To help you find the best simulation for teaching a specific topic in chemistry, don’t forget to use our preliminary guide that gives you a line up of specific simulations (and supplemental simulations) for topic areas in the general chemistry curriculum.
Last April, we hosted a Swedish TV film producer and crew that were interested in featuring the University of Colorado’s efforts in STEM education in a 30-minute episode for a Swedish television series on education. While the narration is in Swedish, the interviews with Founder, Carl Wieman, CU professors, and students are in English. See PhET in action at CU in the classrooms.
Here’s a link to the special that was aired on May 10, 2013 in Sweden:
“Is there a democratic classroom? Carl Wieman works to improve science education in the United States. At the University of Colorado scientists show that active learning, combined with new pedagogical tools give better results. Through web-based interactive tool, students can simulate the lab at their computers. Carl Wieman says, much of the science that is taught in the classroom allows students to sit with their brains turned off, while the teacher takes care thinking.”
Want to keep those maths skills fresh over the summer? Try Fraction Matcher sim. Match shapes and numbers to earn stars in this fractions game. Students can challenge themselves at different levels, collecting stars as they improve their fraction skills.
On June 18, 2013, Oracle released Java 7 update 25 (1.7.0_25), which introduced an incompatibility that prevents PhET simulations from launching when using either the “Run Now” button on the website or the PhET Offline Website installer.
Oracle has fixed the problem and the fix should be available in the next version of Java (although this new version may not be released for some time).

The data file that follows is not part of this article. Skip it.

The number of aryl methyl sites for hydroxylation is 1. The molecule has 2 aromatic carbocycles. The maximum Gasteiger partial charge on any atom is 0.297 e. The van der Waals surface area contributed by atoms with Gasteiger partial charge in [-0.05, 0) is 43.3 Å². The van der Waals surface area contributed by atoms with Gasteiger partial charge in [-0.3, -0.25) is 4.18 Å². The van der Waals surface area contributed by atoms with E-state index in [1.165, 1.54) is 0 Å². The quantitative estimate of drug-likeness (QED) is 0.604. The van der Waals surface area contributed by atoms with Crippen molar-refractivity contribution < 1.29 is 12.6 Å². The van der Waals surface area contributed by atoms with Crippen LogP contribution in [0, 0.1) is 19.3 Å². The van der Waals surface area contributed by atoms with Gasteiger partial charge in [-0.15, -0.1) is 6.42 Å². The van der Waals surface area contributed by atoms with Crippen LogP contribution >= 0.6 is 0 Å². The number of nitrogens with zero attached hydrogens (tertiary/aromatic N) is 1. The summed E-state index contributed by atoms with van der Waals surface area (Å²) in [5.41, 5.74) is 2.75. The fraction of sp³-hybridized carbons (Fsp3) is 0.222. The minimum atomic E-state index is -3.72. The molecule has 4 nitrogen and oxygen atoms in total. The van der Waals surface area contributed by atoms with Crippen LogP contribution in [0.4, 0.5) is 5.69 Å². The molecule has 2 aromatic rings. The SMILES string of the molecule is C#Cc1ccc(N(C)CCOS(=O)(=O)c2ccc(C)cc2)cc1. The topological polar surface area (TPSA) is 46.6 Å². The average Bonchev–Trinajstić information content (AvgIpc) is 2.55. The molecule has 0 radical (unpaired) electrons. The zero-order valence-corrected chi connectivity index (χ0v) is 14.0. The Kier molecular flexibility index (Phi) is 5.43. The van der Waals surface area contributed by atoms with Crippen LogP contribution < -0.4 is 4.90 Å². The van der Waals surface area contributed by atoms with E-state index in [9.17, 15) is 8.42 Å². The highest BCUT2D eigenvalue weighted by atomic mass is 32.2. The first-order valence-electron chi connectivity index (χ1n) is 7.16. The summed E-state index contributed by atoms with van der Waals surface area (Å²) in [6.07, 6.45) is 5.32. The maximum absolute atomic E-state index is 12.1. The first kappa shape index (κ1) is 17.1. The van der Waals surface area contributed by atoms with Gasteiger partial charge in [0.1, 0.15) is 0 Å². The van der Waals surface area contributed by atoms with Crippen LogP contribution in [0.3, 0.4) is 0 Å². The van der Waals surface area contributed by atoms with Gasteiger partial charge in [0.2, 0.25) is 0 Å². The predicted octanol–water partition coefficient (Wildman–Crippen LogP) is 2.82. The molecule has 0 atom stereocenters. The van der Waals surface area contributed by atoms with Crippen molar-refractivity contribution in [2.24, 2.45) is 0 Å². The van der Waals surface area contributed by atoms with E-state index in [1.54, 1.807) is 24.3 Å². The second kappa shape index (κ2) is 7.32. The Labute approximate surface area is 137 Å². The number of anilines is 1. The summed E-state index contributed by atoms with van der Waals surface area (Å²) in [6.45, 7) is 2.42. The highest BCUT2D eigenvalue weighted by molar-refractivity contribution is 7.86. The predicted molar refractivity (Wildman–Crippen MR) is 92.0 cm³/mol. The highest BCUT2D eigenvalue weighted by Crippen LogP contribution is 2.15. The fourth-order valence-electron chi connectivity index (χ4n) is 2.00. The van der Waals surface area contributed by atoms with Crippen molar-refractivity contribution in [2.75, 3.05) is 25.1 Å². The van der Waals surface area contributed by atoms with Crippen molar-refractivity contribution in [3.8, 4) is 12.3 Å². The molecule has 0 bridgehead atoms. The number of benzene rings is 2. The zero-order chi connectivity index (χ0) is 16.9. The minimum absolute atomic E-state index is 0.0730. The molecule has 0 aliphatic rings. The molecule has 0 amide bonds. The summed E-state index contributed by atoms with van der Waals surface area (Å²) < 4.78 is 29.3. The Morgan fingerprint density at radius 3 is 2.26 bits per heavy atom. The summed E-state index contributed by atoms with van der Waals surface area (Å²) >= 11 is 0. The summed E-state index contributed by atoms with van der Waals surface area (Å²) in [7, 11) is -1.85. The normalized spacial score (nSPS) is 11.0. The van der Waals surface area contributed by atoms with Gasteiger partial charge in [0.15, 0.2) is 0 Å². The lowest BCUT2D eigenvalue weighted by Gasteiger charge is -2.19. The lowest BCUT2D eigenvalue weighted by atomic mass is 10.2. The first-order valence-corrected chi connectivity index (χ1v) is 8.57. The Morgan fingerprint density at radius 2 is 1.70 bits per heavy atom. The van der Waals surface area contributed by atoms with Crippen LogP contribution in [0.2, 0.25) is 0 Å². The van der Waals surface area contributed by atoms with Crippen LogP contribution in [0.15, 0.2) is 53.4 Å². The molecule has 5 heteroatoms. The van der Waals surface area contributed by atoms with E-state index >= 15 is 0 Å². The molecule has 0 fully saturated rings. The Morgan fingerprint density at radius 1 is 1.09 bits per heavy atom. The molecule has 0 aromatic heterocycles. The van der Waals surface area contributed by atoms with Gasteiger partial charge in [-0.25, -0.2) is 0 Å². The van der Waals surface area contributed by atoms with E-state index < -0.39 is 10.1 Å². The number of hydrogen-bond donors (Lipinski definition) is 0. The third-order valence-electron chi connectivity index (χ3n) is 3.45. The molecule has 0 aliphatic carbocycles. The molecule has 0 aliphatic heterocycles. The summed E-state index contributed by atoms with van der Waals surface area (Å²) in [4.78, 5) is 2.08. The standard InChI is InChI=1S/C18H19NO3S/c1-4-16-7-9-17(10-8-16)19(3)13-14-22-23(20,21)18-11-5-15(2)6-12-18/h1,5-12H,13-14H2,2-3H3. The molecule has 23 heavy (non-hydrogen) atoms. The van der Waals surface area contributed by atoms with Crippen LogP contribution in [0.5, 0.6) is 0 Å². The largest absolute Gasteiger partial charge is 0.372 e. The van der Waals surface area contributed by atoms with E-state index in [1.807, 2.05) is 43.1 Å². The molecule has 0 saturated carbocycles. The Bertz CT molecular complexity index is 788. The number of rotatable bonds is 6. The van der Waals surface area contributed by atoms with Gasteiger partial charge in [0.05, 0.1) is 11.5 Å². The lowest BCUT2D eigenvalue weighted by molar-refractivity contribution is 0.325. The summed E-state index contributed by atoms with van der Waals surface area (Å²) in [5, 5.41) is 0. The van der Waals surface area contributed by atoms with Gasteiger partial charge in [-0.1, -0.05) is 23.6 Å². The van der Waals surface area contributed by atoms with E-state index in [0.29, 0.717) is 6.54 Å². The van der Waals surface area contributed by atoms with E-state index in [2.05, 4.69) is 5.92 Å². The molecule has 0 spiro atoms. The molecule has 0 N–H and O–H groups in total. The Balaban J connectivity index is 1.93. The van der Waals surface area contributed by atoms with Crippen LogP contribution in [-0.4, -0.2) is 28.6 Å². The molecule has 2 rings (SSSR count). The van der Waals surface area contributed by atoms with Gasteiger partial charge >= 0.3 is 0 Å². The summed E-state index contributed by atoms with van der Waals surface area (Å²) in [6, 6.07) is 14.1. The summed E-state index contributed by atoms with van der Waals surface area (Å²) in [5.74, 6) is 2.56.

Until this problem has been resolved, the best work-around for users experiencing this issue is to “Download” local copies of the simulations. When you press the “Download” button on a sim page, a “.jar” file will be downloaded. You can then double click the “.jar” file to run the sim locally. (Please note: on a Mac, you will have to right-click the “.jar” file and select “Open.”)
Read about how PhET Makes Learning Science Fun on the National Science Foundation’s Science, Engineering and Education (SEE) Innovations website.
“The PhET project’s main goals are to make science accessible, understandable and fun. In the new ‘Build A Molecule’ simulation, for example, students learn as they play. They discover that collections of atoms create molecules; that the number, type, and order of the atoms matter; and that the ‘twos’ in 2CO2 mean different things. Students build connections that provide a key foundation to understanding chemistry–connections between chemical names, chemical symbols, atomic arrangements and molecule shapes. In a recent study, fifth-grade students using the simulation demonstrated that they had learned these ideas–ideas that have been documented as difficult even at the college level.”
PhET Simulations are used not only in the United States, but also around the world. Rollan Inis from the Tagum City National High School in Tagum City, Philippines writes that Philippine teachers from remote “barangays” will be using the offline installation of PhET to “teach science in a very interesting manner.” In addition, PhET was used at a Grade 8 teacher training program held by the Department of Education.
Thanks Rollan for spreading the word on how PhET can enhance science and math learning in schools around the world.
Do you have a story on how PhET sims are being used? Please e-mail Kathy at Kathryn.Dessau@colorado.edu.
PhET Interactive Simulations is now on Wikipedia at
We worked on the article through a Peer to Peer University School of Open Education Program:Peer to Peer University/Writing Wikipedia Articles. Thanks #WIKISOO for helping us get PhET into Wikipedia.